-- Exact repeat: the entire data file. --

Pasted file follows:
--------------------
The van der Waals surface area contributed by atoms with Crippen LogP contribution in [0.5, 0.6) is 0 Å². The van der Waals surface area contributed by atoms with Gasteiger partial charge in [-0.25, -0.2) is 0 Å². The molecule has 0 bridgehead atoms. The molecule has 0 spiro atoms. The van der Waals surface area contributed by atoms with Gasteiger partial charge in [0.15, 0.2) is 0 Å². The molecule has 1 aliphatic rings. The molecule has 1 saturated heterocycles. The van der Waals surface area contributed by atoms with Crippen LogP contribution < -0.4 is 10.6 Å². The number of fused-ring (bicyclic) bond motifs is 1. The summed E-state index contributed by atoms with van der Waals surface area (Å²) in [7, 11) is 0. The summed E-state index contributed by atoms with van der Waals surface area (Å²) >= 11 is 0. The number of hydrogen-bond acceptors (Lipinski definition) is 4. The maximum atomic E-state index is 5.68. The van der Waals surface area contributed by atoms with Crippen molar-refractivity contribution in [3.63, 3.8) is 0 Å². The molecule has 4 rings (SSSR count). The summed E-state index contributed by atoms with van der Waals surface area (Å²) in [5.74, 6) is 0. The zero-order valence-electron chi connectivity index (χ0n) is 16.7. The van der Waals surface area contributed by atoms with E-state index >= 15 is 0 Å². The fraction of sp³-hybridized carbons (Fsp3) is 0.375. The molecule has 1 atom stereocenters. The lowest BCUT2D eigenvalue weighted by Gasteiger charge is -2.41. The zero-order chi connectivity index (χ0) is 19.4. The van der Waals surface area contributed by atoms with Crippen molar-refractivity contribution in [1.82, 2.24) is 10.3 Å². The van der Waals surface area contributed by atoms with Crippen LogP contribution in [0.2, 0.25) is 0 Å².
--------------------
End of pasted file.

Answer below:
The van der Waals surface area contributed by atoms with Crippen LogP contribution in [0.5, 0.6) is 0 Å². The van der Waals surface area contributed by atoms with Gasteiger partial charge in [-0.25, -0.2) is 0 Å². The molecule has 0 bridgehead atoms. The molecule has 0 spiro atoms. The van der Waals surface area contributed by atoms with Gasteiger partial charge in [0.15, 0.2) is 0 Å². The molecule has 1 aliphatic rings. The molecule has 1 saturated heterocycles. The van der Waals surface area contributed by atoms with Crippen LogP contribution < -0.4 is 10.6 Å². The number of fused-ring (bicyclic) bond motifs is 1. The summed E-state index contributed by atoms with van der Waals surface area (Å²) in [7, 11) is 0. The summed E-state index contributed by atoms with van der Waals surface area (Å²) >= 11 is 0. The number of hydrogen-bond acceptors (Lipinski definition) is 4. The maximum atomic E-state index is 5.68. The van der Waals surface area contributed by atoms with Crippen molar-refractivity contribution in [3.63, 3.8) is 0 Å². The molecule has 4 rings (SSSR count). The summed E-state index contributed by atoms with van der Waals surface area (Å²) in [5.74, 6) is 0. The zero-order valence-electron chi connectivity index (χ0n) is 16.7. The van der Waals surface area contributed by atoms with E-state index >= 15 is 0 Å². The fraction of sp³-hybridized carbons (Fsp3) is 0.375. The molecule has 1 atom stereocenters. The lowest BCUT2D eigenvalue weighted by Gasteiger charge is -2.41. The zero-order chi connectivity index (χ0) is 19.4. The van der Waals surface area contributed by atoms with Crippen molar-refractivity contribution in [1.82, 2.24) is 10.3 Å². The van der Waals surface area contributed by atoms with Crippen LogP contribution in [0.2, 0.25) is 0 Å².